Arianna Huffington: Culture is 'a company's immune system'

Arianna Huffington
David Orrell | CNBC

As a board member at Uber, Arianna Huffington has been active in trying to improve the company's image and culture amidst sexual harassment allegations and leadership changes this year.

In an interview as part of New York Advertising Week, Huffington described corporate culture as "a company's immune system."

"Ultimately," she says, "your health depends on your immune system."

Like many tech companies that have been criticized for discrimination and a homogeneous workforce, Uber has implemented solutions to try to repair its "immune system."

This CEO only lets his employees work 32-hours a week
This CEO only lets his employees work 32-hours a week

According to its diversity page, the company has started interview training to make its process more inclusive for women, and has pledged to emphasize recruiting top talent from Historically Black Colleges and Universities (HBCUs), as well as Hispanic Serving Institutions (HSIs).

Additionally, after pledging $3 million earlier this year to support organizations working to promote diversity in tech, the company invested $1.2 million in Girls Who Code.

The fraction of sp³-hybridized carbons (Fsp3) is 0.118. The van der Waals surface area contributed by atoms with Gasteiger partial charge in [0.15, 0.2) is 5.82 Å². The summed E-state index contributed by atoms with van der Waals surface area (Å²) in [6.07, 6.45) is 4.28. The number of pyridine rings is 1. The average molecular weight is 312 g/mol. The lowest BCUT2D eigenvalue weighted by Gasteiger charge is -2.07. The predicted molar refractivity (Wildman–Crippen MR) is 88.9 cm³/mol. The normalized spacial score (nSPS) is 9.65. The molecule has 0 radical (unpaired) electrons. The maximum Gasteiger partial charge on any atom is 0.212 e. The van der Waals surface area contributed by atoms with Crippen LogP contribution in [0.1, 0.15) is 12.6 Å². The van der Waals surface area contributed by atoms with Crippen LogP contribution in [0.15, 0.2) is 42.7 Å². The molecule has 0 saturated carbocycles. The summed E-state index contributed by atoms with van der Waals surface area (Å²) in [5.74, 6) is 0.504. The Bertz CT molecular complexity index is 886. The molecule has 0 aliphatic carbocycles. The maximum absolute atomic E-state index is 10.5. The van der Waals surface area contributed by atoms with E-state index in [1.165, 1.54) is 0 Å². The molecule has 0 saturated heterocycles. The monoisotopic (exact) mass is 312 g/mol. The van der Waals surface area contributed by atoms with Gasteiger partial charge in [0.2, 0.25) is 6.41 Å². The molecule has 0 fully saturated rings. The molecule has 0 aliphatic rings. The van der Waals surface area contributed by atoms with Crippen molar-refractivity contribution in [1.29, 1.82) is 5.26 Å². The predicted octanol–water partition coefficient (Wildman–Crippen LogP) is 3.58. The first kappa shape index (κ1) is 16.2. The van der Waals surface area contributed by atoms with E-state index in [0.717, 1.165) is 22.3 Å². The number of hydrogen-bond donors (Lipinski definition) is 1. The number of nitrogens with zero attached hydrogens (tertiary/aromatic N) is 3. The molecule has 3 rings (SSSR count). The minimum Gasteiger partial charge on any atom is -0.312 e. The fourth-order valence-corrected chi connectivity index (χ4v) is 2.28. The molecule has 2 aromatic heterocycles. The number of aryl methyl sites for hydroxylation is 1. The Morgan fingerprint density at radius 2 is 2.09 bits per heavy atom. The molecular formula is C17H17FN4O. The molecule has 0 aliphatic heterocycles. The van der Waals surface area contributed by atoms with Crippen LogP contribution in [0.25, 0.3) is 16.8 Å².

But Huffington says it takes more than quotas to actually fix a culture.

"It's not enough to keep hiring more women and more minorities, you need to make the conditions where they can actually contribute and feel at home and not feel they have to constantly be fighting against the culture," says Huffington.

As an example, she says she advocated for the renaming of an Uber conference room from "War Room" to "Peace Room," as certain workplace language can make women feel less welcome.

"If you walk into a place and the only language used are war metaphors like 'we're killing it' and 'we're crushing it,' it's going to make women feel that this is less of their place," says Huffington.

Ultimately, your health depends on your immune system.
Arianna Huffington

Huffington also says employers should be mindful of who workplace perks benefit and exclude.

"If you go to the headquarters of a company and you are a young mother and you have to pump in the bathroom while there are plenty of rooms for ping pong tables, there is something wrong," she says. "If you walk into a workplace and you find that the only way to bond with your team is at drunken parties, then this is not a place hospitable for women."

While many companies rely on added benefits and perks to overshadow employee problems, Huffington says regardless of what's offered, employers should understand that "if your workplace is not hospitable to women, then [your company's culture is] not going to be a good culture."

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